Reel Opportunities

Sales Agent

Also known as: Film Sales Executive

What does a Sales Agent do?

Sales Agents, or sales companies, act on behalf of the Producer to sell the rights to an independent film or TV drama to Distributors, who then release films on different platforms (cinema, TV, DVD, Blu-ray, streaming platforms like Netflix or Amazon). An independent film is one that has not been produced by a Hollywood studio or ‘major’. Their productions are distributed by their subsidiaries worldwide instead. Sales Agents negotiate with the Distributors, based on the sales estimates and detailed assessment of the production’s commercial value.

Sales Agents are also responsible for promotion. They promote the films they represent at festivals and film markets, invite Distributors to screenings and hold premiere parties. They assemble and organize the delivery of any physical film materials and are usually involved in developing the marketing plan.

The point at which Sales Agents get involved in a production varies. Unknown Directors, who usually need an Agent, might have to finish their film before they can find someone to take it on. In other cases, a Sales Agent might sell a film to a Distributor as a concept, a draft script, or at the filming or post-production stage. Funding for a film is often dependent on the deals the Sales Agent has managed to broker at the start.

Sales Agents are continuously acquiring new content to sell from filmmakers and they build relationships with Distributors all over the world, so the job usually involves travel.

What's a Sales Agent good at?
  • Commercial awareness

    Have an awareness of cultural trends, understand and predict the market both globally and within individual countries, have an eye for talent that fits this (with the ability to read scripts quickly and thoroughly)

  • Knowledge of the film-making process

    Understand all aspects involved in making a film, from script to finance to post-production

  • Marketing

    Be enthusiastic with strong sales skills to secure competitive deals, be able to outline the story of a film in a succinct and engaging way face-to-face, have an understanding of digital marketing and social media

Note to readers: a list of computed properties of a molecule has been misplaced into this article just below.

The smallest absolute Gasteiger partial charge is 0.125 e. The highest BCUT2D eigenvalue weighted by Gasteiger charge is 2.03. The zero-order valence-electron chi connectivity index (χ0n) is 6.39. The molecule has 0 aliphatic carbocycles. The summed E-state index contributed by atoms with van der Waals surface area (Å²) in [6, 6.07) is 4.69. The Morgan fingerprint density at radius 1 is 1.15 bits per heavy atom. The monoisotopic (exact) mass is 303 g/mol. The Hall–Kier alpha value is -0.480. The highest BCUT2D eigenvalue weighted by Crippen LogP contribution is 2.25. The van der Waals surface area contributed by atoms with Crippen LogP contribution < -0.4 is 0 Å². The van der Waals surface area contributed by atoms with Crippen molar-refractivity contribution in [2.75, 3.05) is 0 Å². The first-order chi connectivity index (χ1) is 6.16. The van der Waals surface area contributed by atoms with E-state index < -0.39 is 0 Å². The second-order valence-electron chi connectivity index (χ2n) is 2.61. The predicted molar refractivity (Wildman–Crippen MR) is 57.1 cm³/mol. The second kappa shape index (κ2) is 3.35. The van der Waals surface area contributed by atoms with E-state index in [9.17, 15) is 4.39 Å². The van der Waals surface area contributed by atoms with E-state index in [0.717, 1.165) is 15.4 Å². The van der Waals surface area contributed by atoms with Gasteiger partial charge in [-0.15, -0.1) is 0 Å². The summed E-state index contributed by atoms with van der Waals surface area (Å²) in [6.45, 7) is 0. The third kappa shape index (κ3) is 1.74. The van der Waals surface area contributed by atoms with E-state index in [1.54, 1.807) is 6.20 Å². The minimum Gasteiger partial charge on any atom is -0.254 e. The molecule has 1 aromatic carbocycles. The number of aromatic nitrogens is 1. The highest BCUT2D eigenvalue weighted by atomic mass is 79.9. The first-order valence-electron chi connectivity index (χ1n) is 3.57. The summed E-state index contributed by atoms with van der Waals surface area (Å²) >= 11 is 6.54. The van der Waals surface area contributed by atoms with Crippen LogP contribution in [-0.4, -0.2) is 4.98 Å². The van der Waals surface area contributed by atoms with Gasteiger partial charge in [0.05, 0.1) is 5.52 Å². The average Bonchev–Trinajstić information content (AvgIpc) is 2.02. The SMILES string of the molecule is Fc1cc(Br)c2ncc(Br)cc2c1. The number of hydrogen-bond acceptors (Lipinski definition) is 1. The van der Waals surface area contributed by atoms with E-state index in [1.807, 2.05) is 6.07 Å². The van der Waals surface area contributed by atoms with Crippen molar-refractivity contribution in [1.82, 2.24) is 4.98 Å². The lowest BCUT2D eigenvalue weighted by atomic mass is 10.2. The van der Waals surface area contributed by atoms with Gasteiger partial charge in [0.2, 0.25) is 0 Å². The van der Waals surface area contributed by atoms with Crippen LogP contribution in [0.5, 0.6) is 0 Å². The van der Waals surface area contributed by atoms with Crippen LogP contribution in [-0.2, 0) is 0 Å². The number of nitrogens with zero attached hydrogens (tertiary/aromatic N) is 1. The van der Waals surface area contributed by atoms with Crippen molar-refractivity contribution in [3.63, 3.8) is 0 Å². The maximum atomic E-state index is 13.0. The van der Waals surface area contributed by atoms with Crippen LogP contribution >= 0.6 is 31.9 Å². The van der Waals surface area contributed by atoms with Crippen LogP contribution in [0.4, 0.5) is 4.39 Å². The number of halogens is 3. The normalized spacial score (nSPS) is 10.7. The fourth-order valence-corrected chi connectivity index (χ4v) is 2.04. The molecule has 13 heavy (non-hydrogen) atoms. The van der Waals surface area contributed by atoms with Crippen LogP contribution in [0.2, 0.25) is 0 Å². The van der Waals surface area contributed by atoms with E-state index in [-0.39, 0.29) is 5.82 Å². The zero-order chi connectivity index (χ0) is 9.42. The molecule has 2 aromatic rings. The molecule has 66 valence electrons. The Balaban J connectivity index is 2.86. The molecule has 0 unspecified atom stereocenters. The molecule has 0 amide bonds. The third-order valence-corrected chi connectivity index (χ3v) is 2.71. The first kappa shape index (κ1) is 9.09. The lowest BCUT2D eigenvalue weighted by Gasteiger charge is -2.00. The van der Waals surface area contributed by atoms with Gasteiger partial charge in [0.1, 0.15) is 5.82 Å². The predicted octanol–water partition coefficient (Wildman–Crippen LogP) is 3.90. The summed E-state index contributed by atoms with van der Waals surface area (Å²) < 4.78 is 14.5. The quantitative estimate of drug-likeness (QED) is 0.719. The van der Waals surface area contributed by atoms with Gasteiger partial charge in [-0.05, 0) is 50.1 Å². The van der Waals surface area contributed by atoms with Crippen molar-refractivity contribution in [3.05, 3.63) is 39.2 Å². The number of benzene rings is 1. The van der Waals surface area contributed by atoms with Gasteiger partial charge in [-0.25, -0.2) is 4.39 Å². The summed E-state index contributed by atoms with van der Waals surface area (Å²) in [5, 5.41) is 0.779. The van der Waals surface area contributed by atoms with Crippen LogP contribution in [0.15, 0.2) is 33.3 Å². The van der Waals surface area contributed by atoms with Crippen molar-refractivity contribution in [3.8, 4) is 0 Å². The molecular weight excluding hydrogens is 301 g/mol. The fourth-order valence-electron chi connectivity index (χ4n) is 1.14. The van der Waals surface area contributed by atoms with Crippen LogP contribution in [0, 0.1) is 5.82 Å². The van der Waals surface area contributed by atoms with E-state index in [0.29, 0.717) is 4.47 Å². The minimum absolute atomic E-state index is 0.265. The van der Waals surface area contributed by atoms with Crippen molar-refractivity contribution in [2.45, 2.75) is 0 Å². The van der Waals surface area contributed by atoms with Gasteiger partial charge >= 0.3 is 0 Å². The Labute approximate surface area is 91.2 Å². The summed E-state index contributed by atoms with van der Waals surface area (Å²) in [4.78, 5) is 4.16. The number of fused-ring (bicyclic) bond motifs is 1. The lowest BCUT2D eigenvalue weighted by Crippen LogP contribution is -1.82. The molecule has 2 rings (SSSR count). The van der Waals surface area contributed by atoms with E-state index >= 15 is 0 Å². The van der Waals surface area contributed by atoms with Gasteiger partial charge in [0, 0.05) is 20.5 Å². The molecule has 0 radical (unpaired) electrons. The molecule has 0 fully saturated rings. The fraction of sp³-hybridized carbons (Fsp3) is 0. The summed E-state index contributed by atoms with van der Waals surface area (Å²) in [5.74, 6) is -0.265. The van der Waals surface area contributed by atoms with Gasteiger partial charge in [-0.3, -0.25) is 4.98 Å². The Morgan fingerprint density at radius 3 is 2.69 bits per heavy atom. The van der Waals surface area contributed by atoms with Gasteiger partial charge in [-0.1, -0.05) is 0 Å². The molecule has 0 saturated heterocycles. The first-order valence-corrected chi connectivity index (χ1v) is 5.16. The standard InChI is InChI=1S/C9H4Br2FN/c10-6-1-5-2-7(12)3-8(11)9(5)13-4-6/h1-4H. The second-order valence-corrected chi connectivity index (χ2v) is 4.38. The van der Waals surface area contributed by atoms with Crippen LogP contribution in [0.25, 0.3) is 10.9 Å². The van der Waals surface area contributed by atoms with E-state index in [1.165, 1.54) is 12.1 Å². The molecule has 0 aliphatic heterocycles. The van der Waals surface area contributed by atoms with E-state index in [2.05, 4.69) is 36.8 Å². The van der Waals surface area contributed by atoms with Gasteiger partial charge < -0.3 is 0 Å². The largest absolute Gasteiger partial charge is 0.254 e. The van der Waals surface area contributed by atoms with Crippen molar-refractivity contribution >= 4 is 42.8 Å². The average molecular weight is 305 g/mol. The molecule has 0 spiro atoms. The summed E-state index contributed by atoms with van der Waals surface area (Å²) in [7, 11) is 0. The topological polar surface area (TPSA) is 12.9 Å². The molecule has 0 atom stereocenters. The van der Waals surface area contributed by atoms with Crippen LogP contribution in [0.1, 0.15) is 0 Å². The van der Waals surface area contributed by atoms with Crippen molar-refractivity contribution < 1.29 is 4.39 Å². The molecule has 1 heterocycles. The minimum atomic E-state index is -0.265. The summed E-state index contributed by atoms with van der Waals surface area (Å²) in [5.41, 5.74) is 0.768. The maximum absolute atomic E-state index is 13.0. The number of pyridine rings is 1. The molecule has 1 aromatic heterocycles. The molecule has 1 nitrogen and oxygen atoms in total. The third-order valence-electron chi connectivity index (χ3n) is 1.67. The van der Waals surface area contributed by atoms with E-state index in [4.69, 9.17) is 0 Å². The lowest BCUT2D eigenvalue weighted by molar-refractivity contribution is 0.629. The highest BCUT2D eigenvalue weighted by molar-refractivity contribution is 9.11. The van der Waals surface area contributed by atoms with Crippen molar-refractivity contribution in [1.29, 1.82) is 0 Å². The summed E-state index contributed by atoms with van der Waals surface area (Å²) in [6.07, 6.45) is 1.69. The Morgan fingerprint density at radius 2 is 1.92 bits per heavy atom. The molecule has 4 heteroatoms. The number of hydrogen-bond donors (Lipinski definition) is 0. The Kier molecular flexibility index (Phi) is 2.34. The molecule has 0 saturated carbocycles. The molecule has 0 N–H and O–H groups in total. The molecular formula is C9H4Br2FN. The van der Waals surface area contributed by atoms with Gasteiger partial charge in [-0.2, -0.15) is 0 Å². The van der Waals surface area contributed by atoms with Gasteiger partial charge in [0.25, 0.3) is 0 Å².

• Networking

    Establish good relationships and communicate constantly with distribution outlets and festival programmers as well as with filmmakers, use language skills to travel and embrace other cultures, have a wide knowledge of film festivals and markets

  • Negotiation

    Be flexible, able to negotiate conditions, draw up contracts, understand licensing, copyright

  • Finance

    Deal with figures, have the financial knowledge to make sales predictions, negotiate funding and handle a budget

Who does a Sales Agent work with?

Sales agents communicate with Distributors on behalf of Producers so they work closely with both of these groups. They also collaborate with other people in sales and distribution like Marketing Managers and Publicists.

How do I become a Sales Agent?

Sales Agent roles are senior positions. To become a Sales Agent you need to have a high level of knowledge and experience of the industry. Occasionally companies will take on film Sales Assistants. Another good route into sales roles is as a Marketing Assistant.

Here are some more tips:

Get a degree: A degree in film studies, law, business studies or media and communication is a good way into this field. You would also benefit from studying film production, film history or film finance.

Educational requirements: Courses in business studies, economics, English, film studies or politics are useful.

Get an internship: Internships are jobs with training. They’re a great opportunity to earn while you learn. It might also be worth looking for a job as an apprentice in an industry that uses similar skills, such as literary agent in publishing. This could help you develop your craft and create a body of work for a portfolio that you can use to find your way into the Canadian film industry at a later point.

Take a short course: Learn more about the process of getting a film funded to improve your knowledge of business and finance relations within the film industry.

Look outside the industry: Consider law, finance, business, or marketing roles in any industry as work experience in film sales is highly competitive. A background in sales, business, or finance will show you have the necessary analytical skills for this role.

More tips

For more tips on finding job opportunities, lists of training programmes, and other great resources, check out our Career Resources page.

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